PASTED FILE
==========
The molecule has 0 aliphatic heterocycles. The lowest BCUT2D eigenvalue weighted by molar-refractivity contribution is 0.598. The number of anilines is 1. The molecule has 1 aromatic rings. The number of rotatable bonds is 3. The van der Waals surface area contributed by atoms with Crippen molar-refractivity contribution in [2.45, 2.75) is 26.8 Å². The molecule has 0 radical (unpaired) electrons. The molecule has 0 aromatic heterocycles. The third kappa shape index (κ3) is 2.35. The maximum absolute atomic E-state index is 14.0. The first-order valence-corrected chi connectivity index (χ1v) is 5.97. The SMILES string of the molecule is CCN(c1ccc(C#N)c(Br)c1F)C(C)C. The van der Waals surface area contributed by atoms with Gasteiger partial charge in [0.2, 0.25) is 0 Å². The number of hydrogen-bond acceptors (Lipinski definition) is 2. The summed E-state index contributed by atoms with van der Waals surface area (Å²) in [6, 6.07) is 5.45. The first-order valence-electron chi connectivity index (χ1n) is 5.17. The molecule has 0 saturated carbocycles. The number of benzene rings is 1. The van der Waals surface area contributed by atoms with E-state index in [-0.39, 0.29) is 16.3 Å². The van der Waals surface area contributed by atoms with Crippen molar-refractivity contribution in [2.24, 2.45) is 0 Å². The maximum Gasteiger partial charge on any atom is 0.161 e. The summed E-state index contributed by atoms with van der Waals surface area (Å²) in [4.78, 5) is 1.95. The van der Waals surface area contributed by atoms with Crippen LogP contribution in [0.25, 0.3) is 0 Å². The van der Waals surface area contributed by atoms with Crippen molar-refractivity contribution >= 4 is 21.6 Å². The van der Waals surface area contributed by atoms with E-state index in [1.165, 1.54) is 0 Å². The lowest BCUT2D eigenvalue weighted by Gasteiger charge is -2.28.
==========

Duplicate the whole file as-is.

The molecule has 0 aliphatic heterocycles. The lowest BCUT2D eigenvalue weighted by molar-refractivity contribution is 0.598. The number of anilines is 1. The molecule has 1 aromatic rings. The number of rotatable bonds is 3. The van der Waals surface area contributed by atoms with Crippen molar-refractivity contribution in [2.45, 2.75) is 26.8 Å². The molecule has 0 radical (unpaired) electrons. The molecule has 0 aromatic heterocycles. The third kappa shape index (κ3) is 2.35. The maximum absolute atomic E-state index is 14.0. The first-order valence-corrected chi connectivity index (χ1v) is 5.97. The SMILES string of the molecule is CCN(c1ccc(C#N)c(Br)c1F)C(C)C. The van der Waals surface area contributed by atoms with Gasteiger partial charge in [0.2, 0.25) is 0 Å². The number of hydrogen-bond acceptors (Lipinski definition) is 2. The summed E-state index contributed by atoms with van der Waals surface area (Å²) in [6, 6.07) is 5.45. The first-order valence-electron chi connectivity index (χ1n) is 5.17. The molecule has 0 saturated carbocycles. The number of benzene rings is 1. The van der Waals surface area contributed by atoms with E-state index in [-0.39, 0.29) is 16.3 Å². The van der Waals surface area contributed by atoms with Crippen molar-refractivity contribution in [2.24, 2.45) is 0 Å². The maximum Gasteiger partial charge on any atom is 0.161 e. The summed E-state index contributed by atoms with van der Waals surface area (Å²) in [4.78, 5) is 1.95. The van der Waals surface area contributed by atoms with Crippen LogP contribution in [0.25, 0.3) is 0 Å². The van der Waals surface area contributed by atoms with Crippen molar-refractivity contribution >= 4 is 21.6 Å². The van der Waals surface area contributed by atoms with E-state index in [1.165, 1.54) is 0 Å². The lowest BCUT2D eigenvalue weighted by Gasteiger charge is -2.28.